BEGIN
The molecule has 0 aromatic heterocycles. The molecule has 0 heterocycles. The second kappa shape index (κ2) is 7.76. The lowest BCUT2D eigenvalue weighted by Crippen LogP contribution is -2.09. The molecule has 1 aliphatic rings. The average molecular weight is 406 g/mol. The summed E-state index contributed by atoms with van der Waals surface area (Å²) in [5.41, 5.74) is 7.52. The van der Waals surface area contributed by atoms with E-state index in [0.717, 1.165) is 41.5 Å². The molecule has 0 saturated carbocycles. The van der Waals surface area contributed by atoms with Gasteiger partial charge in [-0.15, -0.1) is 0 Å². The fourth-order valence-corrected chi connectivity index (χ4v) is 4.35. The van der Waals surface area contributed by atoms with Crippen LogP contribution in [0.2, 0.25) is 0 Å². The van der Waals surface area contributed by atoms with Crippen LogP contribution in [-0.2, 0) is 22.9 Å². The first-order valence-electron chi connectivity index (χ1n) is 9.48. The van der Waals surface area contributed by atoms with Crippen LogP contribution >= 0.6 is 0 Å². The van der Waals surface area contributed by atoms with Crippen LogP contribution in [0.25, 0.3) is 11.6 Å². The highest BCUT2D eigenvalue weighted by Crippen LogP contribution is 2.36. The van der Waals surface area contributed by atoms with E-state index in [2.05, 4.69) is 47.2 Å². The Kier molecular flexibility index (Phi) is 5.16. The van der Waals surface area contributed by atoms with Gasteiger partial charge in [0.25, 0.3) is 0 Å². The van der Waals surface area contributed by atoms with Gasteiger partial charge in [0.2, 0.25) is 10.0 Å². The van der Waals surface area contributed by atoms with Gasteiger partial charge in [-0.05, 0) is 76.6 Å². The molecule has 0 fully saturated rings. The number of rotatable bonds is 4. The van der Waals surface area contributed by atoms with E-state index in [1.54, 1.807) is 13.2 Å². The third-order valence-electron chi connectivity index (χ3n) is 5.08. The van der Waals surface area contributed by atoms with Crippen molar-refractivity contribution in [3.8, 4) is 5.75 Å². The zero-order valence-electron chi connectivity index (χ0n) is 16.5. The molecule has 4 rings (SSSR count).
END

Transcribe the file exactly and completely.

The molecule has 0 aromatic heterocycles. The molecule has 0 heterocycles. The second kappa shape index (κ2) is 7.76. The lowest BCUT2D eigenvalue weighted by Crippen LogP contribution is -2.09. The molecule has 1 aliphatic rings. The average molecular weight is 406 g/mol. The summed E-state index contributed by atoms with van der Waals surface area (Å²) in [5.41, 5.74) is 7.52. The van der Waals surface area contributed by atoms with E-state index in [0.717, 1.165) is 41.5 Å². The molecule has 0 saturated carbocycles. The van der Waals surface area contributed by atoms with Gasteiger partial charge in [-0.15, -0.1) is 0 Å². The fourth-order valence-corrected chi connectivity index (χ4v) is 4.35. The van der Waals surface area contributed by atoms with Crippen LogP contribution in [0.2, 0.25) is 0 Å². The van der Waals surface area contributed by atoms with Crippen LogP contribution in [-0.2, 0) is 22.9 Å². The first-order valence-electron chi connectivity index (χ1n) is 9.48. The van der Waals surface area contributed by atoms with Crippen LogP contribution >= 0.6 is 0 Å². The van der Waals surface area contributed by atoms with Crippen LogP contribution in [0.25, 0.3) is 11.6 Å². The highest BCUT2D eigenvalue weighted by Crippen LogP contribution is 2.36. The van der Waals surface area contributed by atoms with E-state index in [2.05, 4.69) is 47.2 Å². The Kier molecular flexibility index (Phi) is 5.16. The van der Waals surface area contributed by atoms with Gasteiger partial charge in [0.25, 0.3) is 0 Å². The van der Waals surface area contributed by atoms with Gasteiger partial charge in [0.2, 0.25) is 10.0 Å². The van der Waals surface area contributed by atoms with Gasteiger partial charge in [-0.05, 0) is 76.6 Å². The molecule has 0 fully saturated rings. The number of rotatable bonds is 4. The van der Waals surface area contributed by atoms with E-state index in [1.54, 1.807) is 13.2 Å². The third-order valence-electron chi connectivity index (χ3n) is 5.08. The van der Waals surface area contributed by atoms with Crippen molar-refractivity contribution in [3.8, 4) is 5.75 Å². The zero-order valence-electron chi connectivity index (χ0n) is 16.5. The molecule has 4 rings (SSSR count).